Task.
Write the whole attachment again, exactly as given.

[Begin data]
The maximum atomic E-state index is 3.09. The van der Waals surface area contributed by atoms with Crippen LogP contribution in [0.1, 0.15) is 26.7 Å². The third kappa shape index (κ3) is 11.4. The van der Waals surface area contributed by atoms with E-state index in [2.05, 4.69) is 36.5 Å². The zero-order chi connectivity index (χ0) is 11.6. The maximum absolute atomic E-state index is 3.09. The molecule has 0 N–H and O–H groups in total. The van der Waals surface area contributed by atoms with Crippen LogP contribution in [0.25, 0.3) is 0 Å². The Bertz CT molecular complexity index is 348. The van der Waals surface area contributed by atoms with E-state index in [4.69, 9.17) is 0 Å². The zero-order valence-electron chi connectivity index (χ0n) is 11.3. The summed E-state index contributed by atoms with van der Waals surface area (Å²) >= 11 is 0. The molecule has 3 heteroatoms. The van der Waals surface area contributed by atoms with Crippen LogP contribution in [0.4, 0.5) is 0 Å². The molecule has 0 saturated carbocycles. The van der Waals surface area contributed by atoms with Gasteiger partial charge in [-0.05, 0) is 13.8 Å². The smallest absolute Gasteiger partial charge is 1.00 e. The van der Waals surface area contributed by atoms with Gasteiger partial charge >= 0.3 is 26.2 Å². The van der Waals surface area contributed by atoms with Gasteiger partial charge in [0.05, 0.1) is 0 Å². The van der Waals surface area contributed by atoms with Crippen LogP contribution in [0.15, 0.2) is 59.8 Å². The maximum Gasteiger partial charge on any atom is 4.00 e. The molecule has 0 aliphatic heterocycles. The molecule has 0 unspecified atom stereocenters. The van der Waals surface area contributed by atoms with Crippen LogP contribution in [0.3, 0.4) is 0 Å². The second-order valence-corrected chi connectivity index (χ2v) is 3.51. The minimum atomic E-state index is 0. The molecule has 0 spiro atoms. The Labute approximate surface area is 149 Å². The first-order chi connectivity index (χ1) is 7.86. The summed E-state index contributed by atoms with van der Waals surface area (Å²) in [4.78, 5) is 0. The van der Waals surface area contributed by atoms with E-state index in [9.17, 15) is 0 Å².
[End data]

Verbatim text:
The maximum atomic E-state index is 3.09. The van der Waals surface area contributed by atoms with Crippen LogP contribution in [0.1, 0.15) is 26.7 Å². The third kappa shape index (κ3) is 11.4. The van der Waals surface area contributed by atoms with E-state index in [2.05, 4.69) is 36.5 Å². The zero-order chi connectivity index (χ0) is 11.6. The maximum absolute atomic E-state index is 3.09. The molecule has 0 N–H and O–H groups in total. The van der Waals surface area contributed by atoms with Crippen LogP contribution in [0.25, 0.3) is 0 Å². The Bertz CT molecular complexity index is 348. The van der Waals surface area contributed by atoms with E-state index in [4.69, 9.17) is 0 Å². The zero-order valence-electron chi connectivity index (χ0n) is 11.3. The summed E-state index contributed by atoms with van der Waals surface area (Å²) >= 11 is 0. The molecule has 3 heteroatoms. The van der Waals surface area contributed by atoms with Crippen LogP contribution in [0.4, 0.5) is 0 Å². The molecule has 0 saturated carbocycles. The van der Waals surface area contributed by atoms with Gasteiger partial charge in [-0.05, 0) is 13.8 Å². The smallest absolute Gasteiger partial charge is 1.00 e. The van der Waals surface area contributed by atoms with Gasteiger partial charge >= 0.3 is 26.2 Å². The van der Waals surface area contributed by atoms with Gasteiger partial charge in [0.05, 0.1) is 0 Å². The van der Waals surface area contributed by atoms with Crippen LogP contribution in [0.15, 0.2) is 59.8 Å². The maximum Gasteiger partial charge on any atom is 4.00 e. The molecule has 0 aliphatic heterocycles. The molecule has 0 unspecified atom stereocenters. The van der Waals surface area contributed by atoms with Crippen LogP contribution in [0.3, 0.4) is 0 Å². The second-order valence-corrected chi connectivity index (χ2v) is 3.51. The minimum atomic E-state index is 0. The molecule has 0 spiro atoms. The Labute approximate surface area is 149 Å². The first-order chi connectivity index (χ1) is 7.86. The summed E-state index contributed by atoms with van der Waals surface area (Å²) in [4.78, 5) is 0. The van der Waals surface area contributed by atoms with E-state index in [9.17, 15) is 0 Å².